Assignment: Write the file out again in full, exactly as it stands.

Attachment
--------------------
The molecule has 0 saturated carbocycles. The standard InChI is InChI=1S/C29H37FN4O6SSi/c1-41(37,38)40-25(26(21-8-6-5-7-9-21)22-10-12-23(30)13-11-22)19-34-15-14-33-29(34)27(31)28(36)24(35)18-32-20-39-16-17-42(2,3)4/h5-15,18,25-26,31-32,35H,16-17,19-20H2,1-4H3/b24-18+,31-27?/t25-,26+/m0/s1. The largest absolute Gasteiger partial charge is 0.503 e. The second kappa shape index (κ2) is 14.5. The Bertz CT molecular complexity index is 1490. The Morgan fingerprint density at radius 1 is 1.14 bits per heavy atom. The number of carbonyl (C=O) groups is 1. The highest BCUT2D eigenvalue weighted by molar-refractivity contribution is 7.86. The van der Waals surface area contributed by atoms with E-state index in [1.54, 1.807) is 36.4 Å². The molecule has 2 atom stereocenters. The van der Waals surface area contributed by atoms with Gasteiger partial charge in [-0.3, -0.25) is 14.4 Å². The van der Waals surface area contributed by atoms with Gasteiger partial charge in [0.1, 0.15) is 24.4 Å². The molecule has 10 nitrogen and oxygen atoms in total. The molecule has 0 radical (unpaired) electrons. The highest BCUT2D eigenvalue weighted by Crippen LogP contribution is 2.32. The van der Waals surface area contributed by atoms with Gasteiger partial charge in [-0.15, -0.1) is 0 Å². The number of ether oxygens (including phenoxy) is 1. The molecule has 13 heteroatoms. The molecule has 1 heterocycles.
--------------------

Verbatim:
The molecule has 0 saturated carbocycles. The standard InChI is InChI=1S/C29H37FN4O6SSi/c1-41(37,38)40-25(26(21-8-6-5-7-9-21)22-10-12-23(30)13-11-22)19-34-15-14-33-29(34)27(31)28(36)24(35)18-32-20-39-16-17-42(2,3)4/h5-15,18,25-26,31-32,35H,16-17,19-20H2,1-4H3/b24-18+,31-27?/t25-,26+/m0/s1. The largest absolute Gasteiger partial charge is 0.503 e. The second kappa shape index (κ2) is 14.5. The Bertz CT molecular complexity index is 1490. The Morgan fingerprint density at radius 1 is 1.14 bits per heavy atom. The number of carbonyl (C=O) groups is 1. The highest BCUT2D eigenvalue weighted by molar-refractivity contribution is 7.86. The van der Waals surface area contributed by atoms with E-state index in [1.54, 1.807) is 36.4 Å². The molecule has 2 atom stereocenters. The van der Waals surface area contributed by atoms with Gasteiger partial charge in [-0.3, -0.25) is 14.4 Å². The van der Waals surface area contributed by atoms with Gasteiger partial charge in [0.1, 0.15) is 24.4 Å². The molecule has 10 nitrogen and oxygen atoms in total. The molecule has 0 radical (unpaired) electrons. The highest BCUT2D eigenvalue weighted by Crippen LogP contribution is 2.32. The van der Waals surface area contributed by atoms with Gasteiger partial charge in [-0.15, -0.1) is 0 Å². The number of ether oxygens (including phenoxy) is 1. The molecule has 13 heteroatoms. The molecule has 1 heterocycles.